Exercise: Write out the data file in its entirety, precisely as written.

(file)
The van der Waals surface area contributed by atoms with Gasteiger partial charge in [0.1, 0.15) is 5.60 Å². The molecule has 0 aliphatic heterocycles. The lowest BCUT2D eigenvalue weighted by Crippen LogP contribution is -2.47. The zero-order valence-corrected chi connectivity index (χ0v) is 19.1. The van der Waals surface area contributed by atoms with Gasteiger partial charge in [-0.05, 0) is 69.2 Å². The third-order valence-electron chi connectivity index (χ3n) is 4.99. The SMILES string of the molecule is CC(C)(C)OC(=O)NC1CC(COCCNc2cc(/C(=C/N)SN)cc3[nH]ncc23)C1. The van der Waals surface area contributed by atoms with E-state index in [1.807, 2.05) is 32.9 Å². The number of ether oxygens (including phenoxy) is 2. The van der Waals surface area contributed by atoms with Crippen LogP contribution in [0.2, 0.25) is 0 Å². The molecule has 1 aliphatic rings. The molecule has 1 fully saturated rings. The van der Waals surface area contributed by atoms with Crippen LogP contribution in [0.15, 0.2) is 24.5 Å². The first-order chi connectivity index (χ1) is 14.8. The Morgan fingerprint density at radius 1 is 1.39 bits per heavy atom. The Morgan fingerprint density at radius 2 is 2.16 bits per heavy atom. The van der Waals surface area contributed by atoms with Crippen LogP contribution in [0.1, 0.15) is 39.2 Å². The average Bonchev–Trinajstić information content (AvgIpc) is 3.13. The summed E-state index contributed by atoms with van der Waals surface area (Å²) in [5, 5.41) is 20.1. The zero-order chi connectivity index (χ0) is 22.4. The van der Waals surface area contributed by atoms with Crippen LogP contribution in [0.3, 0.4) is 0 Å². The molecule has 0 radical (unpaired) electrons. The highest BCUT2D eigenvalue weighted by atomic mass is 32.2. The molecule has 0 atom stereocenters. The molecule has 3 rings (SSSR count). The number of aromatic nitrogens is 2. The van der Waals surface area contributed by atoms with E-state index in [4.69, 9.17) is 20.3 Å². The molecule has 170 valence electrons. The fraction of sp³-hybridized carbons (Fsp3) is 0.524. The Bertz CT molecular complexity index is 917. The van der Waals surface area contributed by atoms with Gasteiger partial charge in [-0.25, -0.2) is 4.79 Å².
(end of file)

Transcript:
The van der Waals surface area contributed by atoms with Gasteiger partial charge in [0.1, 0.15) is 5.60 Å². The molecule has 0 aliphatic heterocycles. The lowest BCUT2D eigenvalue weighted by Crippen LogP contribution is -2.47. The zero-order valence-corrected chi connectivity index (χ0v) is 19.1. The van der Waals surface area contributed by atoms with Gasteiger partial charge in [-0.05, 0) is 69.2 Å². The third-order valence-electron chi connectivity index (χ3n) is 4.99. The SMILES string of the molecule is CC(C)(C)OC(=O)NC1CC(COCCNc2cc(/C(=C/N)SN)cc3[nH]ncc23)C1. The van der Waals surface area contributed by atoms with E-state index in [1.807, 2.05) is 32.9 Å². The number of ether oxygens (including phenoxy) is 2. The van der Waals surface area contributed by atoms with Crippen LogP contribution in [0.2, 0.25) is 0 Å². The molecule has 1 aliphatic rings. The molecule has 1 fully saturated rings. The van der Waals surface area contributed by atoms with Crippen LogP contribution in [0.15, 0.2) is 24.5 Å². The first-order chi connectivity index (χ1) is 14.8. The Morgan fingerprint density at radius 1 is 1.39 bits per heavy atom. The Morgan fingerprint density at radius 2 is 2.16 bits per heavy atom. The van der Waals surface area contributed by atoms with Crippen LogP contribution in [0.1, 0.15) is 39.2 Å². The average Bonchev–Trinajstić information content (AvgIpc) is 3.13. The summed E-state index contributed by atoms with van der Waals surface area (Å²) in [5, 5.41) is 20.1. The zero-order chi connectivity index (χ0) is 22.4. The van der Waals surface area contributed by atoms with Crippen LogP contribution in [0.3, 0.4) is 0 Å². The molecule has 0 radical (unpaired) electrons. The highest BCUT2D eigenvalue weighted by atomic mass is 32.2. The molecule has 0 atom stereocenters. The molecule has 3 rings (SSSR count). The number of aromatic nitrogens is 2. The van der Waals surface area contributed by atoms with E-state index in [4.69, 9.17) is 20.3 Å². The molecule has 170 valence electrons. The fraction of sp³-hybridized carbons (Fsp3) is 0.524. The Bertz CT molecular complexity index is 917. The van der Waals surface area contributed by atoms with Gasteiger partial charge in [-0.25, -0.2) is 4.79 Å².